I left Botswana in November 2010 to return to Bristol in order to process information, analyse data and write up the thesis, due to be submitted at the beginning of 2012. My last few months in Botswana were spent at the Harry Oppenheimer Okavango Research Centre (HOORC), now the Okavango Research Institute (ORI). Of 1 800 grass samples collected and separated, 540 were pseudo-randomly selected for nitrogen analysis. Between August and November, most of these were prepared for analysis but a variety of factors, including faulty equipment, lack of supplies and strikes, meant that no analysis was carried out. A lab assistant has been tasked with completing the analysis and sending through the results, which should be available by February 2011.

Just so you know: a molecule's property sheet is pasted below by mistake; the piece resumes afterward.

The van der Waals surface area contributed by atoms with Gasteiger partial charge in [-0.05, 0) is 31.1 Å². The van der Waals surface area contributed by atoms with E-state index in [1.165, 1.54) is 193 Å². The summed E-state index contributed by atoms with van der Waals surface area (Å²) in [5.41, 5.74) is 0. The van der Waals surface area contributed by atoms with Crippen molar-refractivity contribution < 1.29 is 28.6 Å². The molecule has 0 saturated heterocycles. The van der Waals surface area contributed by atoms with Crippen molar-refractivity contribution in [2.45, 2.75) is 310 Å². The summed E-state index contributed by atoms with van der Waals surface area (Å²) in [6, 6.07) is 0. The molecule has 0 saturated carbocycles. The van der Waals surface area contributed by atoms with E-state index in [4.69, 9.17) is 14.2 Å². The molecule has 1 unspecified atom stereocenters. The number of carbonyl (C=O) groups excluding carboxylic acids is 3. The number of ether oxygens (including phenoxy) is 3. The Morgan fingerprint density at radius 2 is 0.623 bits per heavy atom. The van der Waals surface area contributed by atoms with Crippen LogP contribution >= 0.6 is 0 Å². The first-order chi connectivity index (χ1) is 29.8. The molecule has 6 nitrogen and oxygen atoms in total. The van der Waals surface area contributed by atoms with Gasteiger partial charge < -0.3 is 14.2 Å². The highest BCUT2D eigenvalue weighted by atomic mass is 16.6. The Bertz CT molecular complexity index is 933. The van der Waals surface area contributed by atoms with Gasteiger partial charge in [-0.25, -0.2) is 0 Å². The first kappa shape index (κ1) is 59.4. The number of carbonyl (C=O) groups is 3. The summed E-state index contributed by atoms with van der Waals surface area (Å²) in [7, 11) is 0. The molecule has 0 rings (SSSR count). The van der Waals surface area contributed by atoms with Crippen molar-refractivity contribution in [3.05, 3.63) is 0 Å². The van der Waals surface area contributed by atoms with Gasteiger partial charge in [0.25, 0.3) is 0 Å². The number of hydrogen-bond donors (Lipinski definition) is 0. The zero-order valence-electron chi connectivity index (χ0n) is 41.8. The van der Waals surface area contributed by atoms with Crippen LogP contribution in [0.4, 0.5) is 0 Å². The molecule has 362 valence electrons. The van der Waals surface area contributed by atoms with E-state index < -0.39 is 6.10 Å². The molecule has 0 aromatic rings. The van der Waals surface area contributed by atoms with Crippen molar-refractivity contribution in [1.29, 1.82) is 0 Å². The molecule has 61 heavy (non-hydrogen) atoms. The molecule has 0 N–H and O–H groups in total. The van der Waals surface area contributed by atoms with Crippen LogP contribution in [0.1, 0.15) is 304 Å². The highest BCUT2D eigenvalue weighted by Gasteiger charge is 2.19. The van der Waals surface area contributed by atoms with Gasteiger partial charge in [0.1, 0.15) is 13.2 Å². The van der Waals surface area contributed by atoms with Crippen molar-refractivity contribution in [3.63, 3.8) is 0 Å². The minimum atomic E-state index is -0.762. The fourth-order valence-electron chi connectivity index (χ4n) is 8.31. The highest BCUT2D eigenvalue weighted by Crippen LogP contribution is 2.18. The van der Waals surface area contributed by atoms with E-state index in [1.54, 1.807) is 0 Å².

Since the last report, all field data collection has been completed. The last vegetation sampling trip was at the beginning of August, and although some vegetation types were represented to a lesser extent than last year, I succeeded in meeting the quota of samples that I had set out for myself. Given that I have completed the fieldwork component of my work, I have been removing collars from buffalo cows.
The return migration from the wet season home ranges to the flood season home ranges took place late and slowly this year. The late rains soon before the cold winter months meant that the majority of the pans in mopane woodland still held water and a lot of the grasses still had a green flush. This could have reduced the urgency of triggers to return to floodplains, although there was still a definite shift between the seasons. The water held in the pans would be relatively stagnant and could be less attractive to the buffalo than the fresh running water available in floodplains and channels, and this could have been a factor in causing the move.